How do porcupines make love? About the same way one writes a column about a religion that is not one’s own: With utmost caution.

Yet when it comes to the Roman Catholic Church and the drama of Benedict XVI’s resignation, this is no mere parochial event. The church is a pillar of the West. The pillar is trembling. It is trembling because so much of what defines the church is also so much of what ails it. When the thing that makes you is the thing that breaks you, you have a tragic flaw. You cannot expect salvation through reform. Something closer to rebirth is required.

Maybe this is what Benedict had in mind when he chose to give up his ministry—not simply as an act of weary abnegation by the oldest pontiff in more than a century, or even as an effort to set a pragmatic precedent by which future popes might be guided. Maybe what he meant to say was: “The church must begin wholly anew, starting, but only starting, with my own leave-taking.”

It didn’t take long to be reminded of the reason why. Last week, Cardinal Keith O’Brien of Scotland, Britain’s top Catholic cleric and an outspoken denunciator of the “grotesque subversion” of homosexuality, admitted to “sexual conduct [that] has fallen below the standards expected of me as a priest, archbishop and cardinal.” Specifically, he is accused of having made unwanted advances on three priests and a seminarian several decades ago, though the careful language of his admission (he only became a cardinal in 2003) suggests sinning of more recent vintage.

That’s just the Catholic sex scandal of the week. In January, former Los Angeles Cardinal Roger Mahony and Bishop Tom Curry were removed from all public duties after being implicated in an effort to cover for priests accused of sexually abusing children. Also in January, Msgr. Kevin Wallin of Connecticut was accused by his diocese of “acting out sexually—with men—in the church rectory.” (He’s also on trial for dealing meth.)

In December, a report commissioned by Germany’s Catholic church implicated 66 clergy in 576 cases of sexual abuse. One German priest was accused that month of molesting three boys nearly 300 times.

AFP/Getty ImagesThe helicopter carrying Benedict XVI flies past St Peter’s square, Feb. 28.

And so on and on and on, now culminating in a swirl of rumors and reports from the Italian daily La Repubblica that the pope made up his mind to leave after reading a confidential dossier about a gay sex ring within the Curia. The Vatican denies the stories, but the denials inevitably ring hollow. The church lost its presumption of innocence long ago. When did you last read a news story about a Catholic priest not in connection to a sex scandal?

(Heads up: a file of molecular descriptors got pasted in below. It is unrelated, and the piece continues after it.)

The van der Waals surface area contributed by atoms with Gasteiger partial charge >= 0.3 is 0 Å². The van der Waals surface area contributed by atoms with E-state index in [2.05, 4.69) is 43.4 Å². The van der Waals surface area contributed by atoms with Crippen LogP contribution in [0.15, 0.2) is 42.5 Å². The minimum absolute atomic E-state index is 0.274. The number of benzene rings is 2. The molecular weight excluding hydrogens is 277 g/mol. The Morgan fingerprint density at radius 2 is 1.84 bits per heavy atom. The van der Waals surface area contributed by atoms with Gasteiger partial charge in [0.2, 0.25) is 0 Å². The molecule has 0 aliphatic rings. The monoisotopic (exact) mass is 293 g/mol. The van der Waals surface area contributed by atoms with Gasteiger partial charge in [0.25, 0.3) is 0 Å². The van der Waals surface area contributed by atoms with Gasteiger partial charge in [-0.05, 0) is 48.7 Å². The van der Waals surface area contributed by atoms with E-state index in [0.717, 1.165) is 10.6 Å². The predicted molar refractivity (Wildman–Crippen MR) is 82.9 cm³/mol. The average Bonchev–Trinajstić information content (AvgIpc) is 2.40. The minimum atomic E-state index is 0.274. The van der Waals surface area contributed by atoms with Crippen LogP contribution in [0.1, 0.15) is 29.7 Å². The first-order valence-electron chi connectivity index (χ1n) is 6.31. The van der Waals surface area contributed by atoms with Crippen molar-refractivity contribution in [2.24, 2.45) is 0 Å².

This is a tragedy for all the obvious reasons. It is also a tragedy for every priest who is innocent of any kind of sexual misconduct. In 2004, the so-called John Jay report on priest abuse, commissioned by U.S. Conference of Bishops, found “4,392 individuals who had been the subject of at least one allegation of sexual abuse while serving in ecclesiastical ministry between 1950 and 2002.” More than 80% of the victims were boys. These are stunning figures.

But the report also found this: “This count of priests with allegations was 4.2% of all diocesan priests in ministry for that time period and 2.7% of all religious priests in ministry.” Double that figure, and it still acquits more than 90% of the priesthood of criminal sexual misconduct.

But it doesn’t acquit the church.

First, because it is a church: No institution whose existence rests on moral teachings can be so populated by sexual predators, or so complicit in their predations. Second, because the church can preach either that homosexuality is sinful, or that hypocrisy is sinful. But this church can’t preach both. And third, because a faith already so eroded by continuous tides of secularism hastens its own decline by seeming to confirm every secular prejudice against it.

The obvious and needful solution is to abolish the celibacy of the priesthood, a stricture that all but guarantees the sorts of sordid outcomes described above. But that’s a matter for Catholics to judge for themselves.

What non-Catholics can say is that the world benefits from a church capable of wielding moral authority for the sake of great things. John Paul II showed that individual dignity and faith could overmaster a totalitarian regime bent on eradicating both. That courageous work goes on now, particularly in China, where the reclamation of moral conscience remains the chief threat to the efficient autocratic state.

To do that, however, the church’s moral authority must be unimpeachable. It isn’t, and it won’t be until the church learns that to require the unnatural means, too often, to reap the despicable. In retiring, Benedict did what any normal man in his age and position would do. It is an example of ordinary human naturalness his successor would do well to emulate in other ways, too.

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A version of this article appeared March 5, 2013, on page A17 in the U.S. edition of The Wall Street Journal, with the headline: A Church, If You Can Keep It.

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